Susie says, “If you’re exclusively formula feeding your baby, you will need to give them formula for the first 12 months. After this time you can gradually wean them off and introduce dairy and calcium in their foods, as well as cows’ milk and water to drink.”

How to Formula Feed

How often should a newborn feed on formula?

Most sources recommend feeding your baby according to their hunger cues rather than adhering to a strict formula feeding schedule. In saying that, babies do tend to follow a similar feeding trend. A feeding schedule for a 6-month-old formula fed baby, for example, will look quite different to a 4-month old formula feeding schedule. 

Hopkins Medical Centre offers a simple yet useful formula feeding chart for the early months of a baby’s life. It recommends:

  • Six to eight 4–6oz feeds in the first month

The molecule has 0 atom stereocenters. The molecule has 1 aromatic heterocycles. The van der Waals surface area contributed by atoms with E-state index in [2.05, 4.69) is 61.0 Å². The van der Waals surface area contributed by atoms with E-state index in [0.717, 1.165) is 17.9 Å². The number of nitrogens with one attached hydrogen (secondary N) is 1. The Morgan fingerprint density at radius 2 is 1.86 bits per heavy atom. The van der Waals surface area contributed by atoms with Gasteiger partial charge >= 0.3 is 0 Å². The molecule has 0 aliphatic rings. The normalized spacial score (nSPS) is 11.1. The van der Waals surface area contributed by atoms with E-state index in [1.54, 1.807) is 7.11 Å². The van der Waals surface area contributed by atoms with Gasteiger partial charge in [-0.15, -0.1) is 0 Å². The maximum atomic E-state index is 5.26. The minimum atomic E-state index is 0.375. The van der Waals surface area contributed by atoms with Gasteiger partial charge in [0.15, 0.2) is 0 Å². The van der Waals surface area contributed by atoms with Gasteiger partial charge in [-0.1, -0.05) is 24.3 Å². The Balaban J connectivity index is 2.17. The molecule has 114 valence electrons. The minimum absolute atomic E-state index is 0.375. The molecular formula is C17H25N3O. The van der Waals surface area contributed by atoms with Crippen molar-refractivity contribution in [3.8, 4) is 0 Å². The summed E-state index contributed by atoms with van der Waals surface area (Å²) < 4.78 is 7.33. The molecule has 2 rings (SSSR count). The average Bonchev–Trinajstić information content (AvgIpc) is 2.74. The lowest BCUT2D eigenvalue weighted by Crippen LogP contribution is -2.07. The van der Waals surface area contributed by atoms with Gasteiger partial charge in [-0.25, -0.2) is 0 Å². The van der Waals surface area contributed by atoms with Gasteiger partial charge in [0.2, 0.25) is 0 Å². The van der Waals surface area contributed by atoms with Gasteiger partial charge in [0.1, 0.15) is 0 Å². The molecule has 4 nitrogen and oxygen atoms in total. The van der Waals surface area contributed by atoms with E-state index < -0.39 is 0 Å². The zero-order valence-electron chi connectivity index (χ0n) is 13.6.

• Five to six 5–6oz feeds in the second month
  • Five to six 7–8oz feeds between three and five months.


How do you know if your baby is hungry?

Learning about baby hunger cues is probably more useful than referencing a general baby formula feeding chart. Nurse, midwife, Lactation Consultant, Baby Sleep Consultant and mother-of-three Jen Butler advises that common hunger signs can include:

  • Hand sucking
  • Lip smacking
  • Rooting (searching for teat)
  • Trying to suck on ANYTHING
  • Grizzling and crying.

Check out her Insta post on hunger signs in newborns vs older babies.

How to prepare baby formula 

This is important! The World Health Organization has a guide on How to Prepare Formula for Bottle-Feeding at Home, and advises cleaning your hands, benchtops and formula feeding equipment thoroughly.

When it comes to prepping a bottle, how you do it depends on the specific type of formula. Always read the label carefully. Susie says, “Take note of the water to formula ratio, as this is imperative to get right.”

Formula Feeding Safety and Quick Tips

Can you feed a baby cold formula?

You sure can! Some babies may prefer it at room temperature, though. And if you’re not sure of the water quality, it should be boiled and then cooled.

Can I refrigerate formula after feeding?